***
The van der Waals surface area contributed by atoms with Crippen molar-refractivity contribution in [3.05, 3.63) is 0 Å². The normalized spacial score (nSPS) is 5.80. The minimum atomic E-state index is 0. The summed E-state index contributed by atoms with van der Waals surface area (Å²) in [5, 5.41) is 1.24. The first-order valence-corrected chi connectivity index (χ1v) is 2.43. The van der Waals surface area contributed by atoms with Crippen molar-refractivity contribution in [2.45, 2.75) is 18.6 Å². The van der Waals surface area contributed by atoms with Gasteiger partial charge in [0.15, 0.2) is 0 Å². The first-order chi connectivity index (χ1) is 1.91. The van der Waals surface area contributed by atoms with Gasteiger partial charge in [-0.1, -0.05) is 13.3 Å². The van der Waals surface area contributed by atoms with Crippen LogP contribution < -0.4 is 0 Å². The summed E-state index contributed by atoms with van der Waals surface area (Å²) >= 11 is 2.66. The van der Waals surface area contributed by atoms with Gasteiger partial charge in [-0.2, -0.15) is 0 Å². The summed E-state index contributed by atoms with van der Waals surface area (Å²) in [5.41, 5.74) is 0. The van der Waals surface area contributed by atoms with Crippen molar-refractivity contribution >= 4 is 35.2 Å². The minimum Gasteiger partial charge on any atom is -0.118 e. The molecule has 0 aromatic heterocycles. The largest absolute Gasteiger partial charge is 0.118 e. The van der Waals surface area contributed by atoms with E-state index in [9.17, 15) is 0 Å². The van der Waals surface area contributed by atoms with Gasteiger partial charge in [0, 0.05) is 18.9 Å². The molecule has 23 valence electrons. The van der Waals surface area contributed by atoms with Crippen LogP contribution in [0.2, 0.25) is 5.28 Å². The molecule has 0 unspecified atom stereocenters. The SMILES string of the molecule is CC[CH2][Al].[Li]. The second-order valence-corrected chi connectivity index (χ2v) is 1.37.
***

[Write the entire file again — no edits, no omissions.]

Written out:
The van der Waals surface area contributed by atoms with Crippen molar-refractivity contribution in [3.05, 3.63) is 0 Å². The normalized spacial score (nSPS) is 5.80. The minimum atomic E-state index is 0. The summed E-state index contributed by atoms with van der Waals surface area (Å²) in [5, 5.41) is 1.24. The first-order valence-corrected chi connectivity index (χ1v) is 2.43. The van der Waals surface area contributed by atoms with Crippen molar-refractivity contribution in [2.45, 2.75) is 18.6 Å². The van der Waals surface area contributed by atoms with Gasteiger partial charge in [0.15, 0.2) is 0 Å². The first-order chi connectivity index (χ1) is 1.91. The van der Waals surface area contributed by atoms with Gasteiger partial charge in [-0.1, -0.05) is 13.3 Å². The van der Waals surface area contributed by atoms with Crippen LogP contribution < -0.4 is 0 Å². The summed E-state index contributed by atoms with van der Waals surface area (Å²) >= 11 is 2.66. The van der Waals surface area contributed by atoms with Gasteiger partial charge in [-0.2, -0.15) is 0 Å². The summed E-state index contributed by atoms with van der Waals surface area (Å²) in [5.41, 5.74) is 0. The van der Waals surface area contributed by atoms with Crippen molar-refractivity contribution >= 4 is 35.2 Å². The minimum Gasteiger partial charge on any atom is -0.118 e. The molecule has 0 aromatic heterocycles. The largest absolute Gasteiger partial charge is 0.118 e. The van der Waals surface area contributed by atoms with E-state index in [9.17, 15) is 0 Å². The van der Waals surface area contributed by atoms with Gasteiger partial charge in [0, 0.05) is 18.9 Å². The molecule has 23 valence electrons. The van der Waals surface area contributed by atoms with Crippen LogP contribution in [0.2, 0.25) is 5.28 Å². The molecule has 0 unspecified atom stereocenters. The SMILES string of the molecule is CC[CH2][Al].[Li]. The second-order valence-corrected chi connectivity index (χ2v) is 1.37.